Earlier, worried about the political fallout from the attacks on Mumbai in November 2008, the UPA government had amended the UAPA and constituted the NIA, drawing from the same POTA provisions that it had repealed in 2004. Only months before the 26/11 attacks, the Union Home Ministry had filed an affidavit in the Gujarat High Court justifying the refusal to grant consent to the GUJCOC Bill.

Amitabh Mattoo writes on 9/11 attacks |America’s failure of imagination

The current government has used the laws enacted by the UPA after the repeal of POTA to prosecute 16 accused in the Bhima Koregaon case. The judicial deference towards the executive that is built into these laws has meant there is little reprieve to the accused irrespective of their age, gender, or medical condition.

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The Hindutva politics of the Ram Temple and the political counter to the alleged appeasement of minorities, which propelled the BJP under Vajpayee and L K Advani, had its limitations — these were exposed in 2004 Lok Sabha elections that followed the political polarisation after the 2002 Gujarat riots. The series of terror attacks across the country during the Vajpayee and Manmohan Singh governments added to the national anxiety. The global post-9/11 Islamophobia had an India chapter; there was also a feeling that governments needed to be tougher on terror.

In his autobiography My Country, My Life, released ahead of the elections of 2008, Advani wrote: “No faith condones the killing of innocent persons and therefore, terrorists have no religion. Nevertheless, it is also an irrefutable fact that one of the most virulent forms of terrorism in our times seeks the cover of Islam… The ideological basis of terrorism in India has been unmistakably anti-national in its intent and pan-Islamic in its appeal.”

Advani painted the repeal of POTA as emasculation of India’s fight against terrorism, done for the alleged political appeasement of Muslims. As home minister, Advani had leveraged the provisions of POTA to ban over two dozen organisations in the country, including SIMI. “I was deeply disappointed over the Congress party’s proclivity to view POTA through the prism of vote-bank politics,” Advani wrote in his book. “Together with its allies, it had conducted a contemptible campaign to project POTA as ‘anti-Muslim’. But what filled me with agony was when the Congress-led UPA government repealed POTA in September 2004, and even advertised this blatant legislative disarming of India’s battle against terrorism to be one of its proud achievements.”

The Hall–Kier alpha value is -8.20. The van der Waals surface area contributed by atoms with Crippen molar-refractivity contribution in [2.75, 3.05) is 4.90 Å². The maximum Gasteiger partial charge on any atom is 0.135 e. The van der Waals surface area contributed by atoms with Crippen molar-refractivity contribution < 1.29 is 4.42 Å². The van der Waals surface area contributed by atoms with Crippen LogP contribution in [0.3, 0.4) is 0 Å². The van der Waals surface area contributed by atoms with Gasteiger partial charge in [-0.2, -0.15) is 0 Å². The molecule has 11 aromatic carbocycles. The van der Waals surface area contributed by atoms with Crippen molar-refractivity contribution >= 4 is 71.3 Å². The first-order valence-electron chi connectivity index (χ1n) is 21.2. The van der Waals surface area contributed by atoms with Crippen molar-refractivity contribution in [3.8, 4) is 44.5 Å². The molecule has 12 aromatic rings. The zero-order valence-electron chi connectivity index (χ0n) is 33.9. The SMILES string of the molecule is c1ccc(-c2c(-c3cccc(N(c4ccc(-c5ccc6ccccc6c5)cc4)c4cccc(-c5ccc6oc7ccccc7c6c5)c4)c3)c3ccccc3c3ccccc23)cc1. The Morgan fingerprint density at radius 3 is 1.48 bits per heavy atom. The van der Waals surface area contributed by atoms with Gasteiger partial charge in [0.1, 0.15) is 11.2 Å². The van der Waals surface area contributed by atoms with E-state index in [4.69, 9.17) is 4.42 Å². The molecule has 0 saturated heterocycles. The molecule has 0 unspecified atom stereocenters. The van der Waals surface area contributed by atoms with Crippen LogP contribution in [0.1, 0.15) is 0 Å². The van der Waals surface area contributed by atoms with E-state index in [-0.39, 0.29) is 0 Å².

He went on to caution “all patriotic Indians to think about the grave security implications of such short-sighted and expedient policies, which have made India ‘a soft state’.”

Unlike the Ram Temple, which tapped into Hindu religious sentiments for a political purpose, the subtext of terrorism sought to use national security to burnish the BJP’s ideological politics. Advani’s campaign slogan for his 2009 prime ministerial bid was “Mazboot Neta, Nirnayak Sarkar”. It did not bring Advani the electoral success he had hoped for — but five years later, his political protégé Modi would successfully tap into the yearning for a strong/hard government to unseat the flailing UPA with a historic majority.

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The simplistic binary choice formulated by President George W Bush — “with us or against us” — came to inform several subtexts in domestic politics in the years after 9/11. The seeming preference for a decisive, centralised government that would hand out instant justice without wasting time in deliberation has entered the popular psyche.

Arvind Kejriwal caught the nation’s imagination by promising swift retribution against allegedly corrupt people through his Lokpal agitation. The with-me-or-against-me political choice he offered came wrapped in nationalistic symbolism — and as Kejriwal now tries to expand the footprint of the Aam Aadmi Party, he is seeking to follow the Hindu nationalistic arch of the BJP.

Prime Minister Modi’s demonetisation decision of 2016, taken with limited consultation, can be framed within the paradigm of the strong, decisive leader. The surgical strikes across the LoC were intended to be a decisive repudiation of the image of the ‘soft state’ that Advani lamented. Whether India is soft or hard in its response to the Chinese on the LAC in Ladakh, however, remains an open question — one that the opposition has not been able to spin enough to corner the government.

The dissent against the GST, the triple talaq law, the dilution of Article 370, the ban on cow slaughter, and the laws against inter-religious marriages, have all been presented by the BJP and government in terms of national/anti-national binaries.

(Ravish Tiwari is political editor and chief of political bureau)